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Northern leaders: Transition funding 'cannot' continue in current form

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Any extra funding for councils “cannot be distributed on the same basis” as it has been in the past two years should the controversial transition grant be retained, the 12 local authorities in the north-east have told Sajid Javid.

In a letter to the communities secretary, leaders said any additional funding “should be made available for all local authorities”.

LGC reported in September how the transition grant – which has been worth £150m in each of the last two years – could continue for the next two years of the current four-year finance settlement.

This is despite concerns about the way the money is distributed, with largely Conservative-controlled county councils taking the bulk of the funding despite metropolitan authorities taking the largest reduction in overall spending power.

Simon Henig (Lab), vice chair of the Association of North East Councils and Durham CC’s leader, said: “Local authorities in the north east are doing everything they can to balance budgets in extremely difficult circumstances and it is vital that if government are considering extending the transitional funding arrangements that they look at distributing this money more fairly.”

When the transition grant was announced in 2016-17, the first year of a the four-year settlement, the Department for Communities & Local Government said the money had been distributed to councils which had lost out due to a change in how cuts to revenue support grant were distributed from 2016-17 onwards.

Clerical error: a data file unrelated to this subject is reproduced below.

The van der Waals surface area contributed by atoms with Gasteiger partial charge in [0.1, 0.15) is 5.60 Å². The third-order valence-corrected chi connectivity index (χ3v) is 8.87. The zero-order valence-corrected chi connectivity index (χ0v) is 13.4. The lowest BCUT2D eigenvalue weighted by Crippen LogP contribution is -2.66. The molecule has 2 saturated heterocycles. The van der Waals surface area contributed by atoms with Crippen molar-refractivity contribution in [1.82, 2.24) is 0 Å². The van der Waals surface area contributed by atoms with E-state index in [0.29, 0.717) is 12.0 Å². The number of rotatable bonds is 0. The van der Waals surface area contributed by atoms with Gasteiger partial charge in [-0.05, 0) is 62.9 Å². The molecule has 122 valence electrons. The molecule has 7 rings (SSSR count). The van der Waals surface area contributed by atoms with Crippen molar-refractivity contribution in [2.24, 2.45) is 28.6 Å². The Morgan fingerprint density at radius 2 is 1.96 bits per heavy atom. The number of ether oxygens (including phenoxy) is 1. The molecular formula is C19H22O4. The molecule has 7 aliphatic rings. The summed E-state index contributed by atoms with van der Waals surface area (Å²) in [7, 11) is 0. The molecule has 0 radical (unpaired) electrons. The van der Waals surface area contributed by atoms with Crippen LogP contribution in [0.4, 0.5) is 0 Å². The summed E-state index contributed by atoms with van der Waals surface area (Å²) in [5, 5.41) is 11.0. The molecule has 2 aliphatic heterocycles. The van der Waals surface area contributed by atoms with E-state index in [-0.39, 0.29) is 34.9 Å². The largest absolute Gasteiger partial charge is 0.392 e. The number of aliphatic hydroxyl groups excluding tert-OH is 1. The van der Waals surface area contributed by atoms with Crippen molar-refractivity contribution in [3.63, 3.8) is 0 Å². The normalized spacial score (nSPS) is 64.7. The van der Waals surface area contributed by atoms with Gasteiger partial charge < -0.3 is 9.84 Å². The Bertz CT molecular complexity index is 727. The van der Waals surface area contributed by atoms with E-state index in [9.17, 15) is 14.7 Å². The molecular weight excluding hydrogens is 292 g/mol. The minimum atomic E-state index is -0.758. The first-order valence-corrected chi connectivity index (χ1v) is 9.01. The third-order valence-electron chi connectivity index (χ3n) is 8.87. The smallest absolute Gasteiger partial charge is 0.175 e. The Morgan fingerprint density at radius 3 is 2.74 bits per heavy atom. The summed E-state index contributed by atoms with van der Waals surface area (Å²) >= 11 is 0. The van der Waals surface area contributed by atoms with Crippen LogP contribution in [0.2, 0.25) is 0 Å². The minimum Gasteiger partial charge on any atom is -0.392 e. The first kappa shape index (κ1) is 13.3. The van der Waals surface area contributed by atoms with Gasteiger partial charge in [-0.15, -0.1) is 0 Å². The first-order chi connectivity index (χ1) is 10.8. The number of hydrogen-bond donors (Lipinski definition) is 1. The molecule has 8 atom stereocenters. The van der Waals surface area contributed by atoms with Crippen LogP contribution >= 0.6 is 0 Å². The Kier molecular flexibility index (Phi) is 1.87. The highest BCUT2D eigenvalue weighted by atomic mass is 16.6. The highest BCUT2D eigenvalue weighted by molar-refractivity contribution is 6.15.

LGC analysis found that in the first year of the grant more than 70% went to county councils. Metropolitan authorities received just 1.6%, or £2.5m, which was split between three councils, two of which were Tory-controlled Trafford and Solihull MBCs.

In their letter to Mr Javid, the 12 local authority leaders in the north-east said the DCLG’s rationale for compensating councils for changes to the methodology “cannot stand for any future allocations of such funding”.

“If additional funding is available to supplement the 2018-19 and future settlements, this cannot be distributed on the same basis as that which underpinned the transitional funding,” they wrote. “It should be made available for all local authorities given the acute pressures now being faced and distributed on a fair basis which is transparent and aligned to need.”

The 12 local authority leaders/elected mayors in the north-east:

  • Durham CC, Simon Henig (Lab)
  • Darlington BC, Bill Dixon (Lab)
  • Newcastle City Council, Nick Forbes (Lab)
  • Sunderland City Council, Harry Trueman (Lab)
  • Stockton BC, Bob Cook (Lab)
  • North Tyneside Council, mayor Norma Redfearn (Lab)
  • Middlesbrough Council, mayor Dave Budd (Lab)
  • Redcar & Cleveland BC, Sue Jeffrey (Lab)
  • Northumberland CC, Peter Jackson (Con)
  • South Tyneside Council, Iain Malcolm (Lab)
  • Gateshead Council, Martin Gannon (Lab)
  • Hartlepool BC, Christopher Akers-Belcher (Lab)
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Readers' comments (1)

  • It is pretty much a tradition that any major change to the distribution of funding comes with a damping mechanism. The unexpected change to the distribution to cuts to RSG etc. in 2016/17 initially didn't come with any damping, and Transition Grant was a hastily applied sticking plaster. County Councils took an unexpected kicking, partly because their council tax payers generally face higher bills than in London and the Mets, and transition grant applied the brakes to some extent. Perhaps County leaders should band together and put their case to DCLG - maybe they have already done so?

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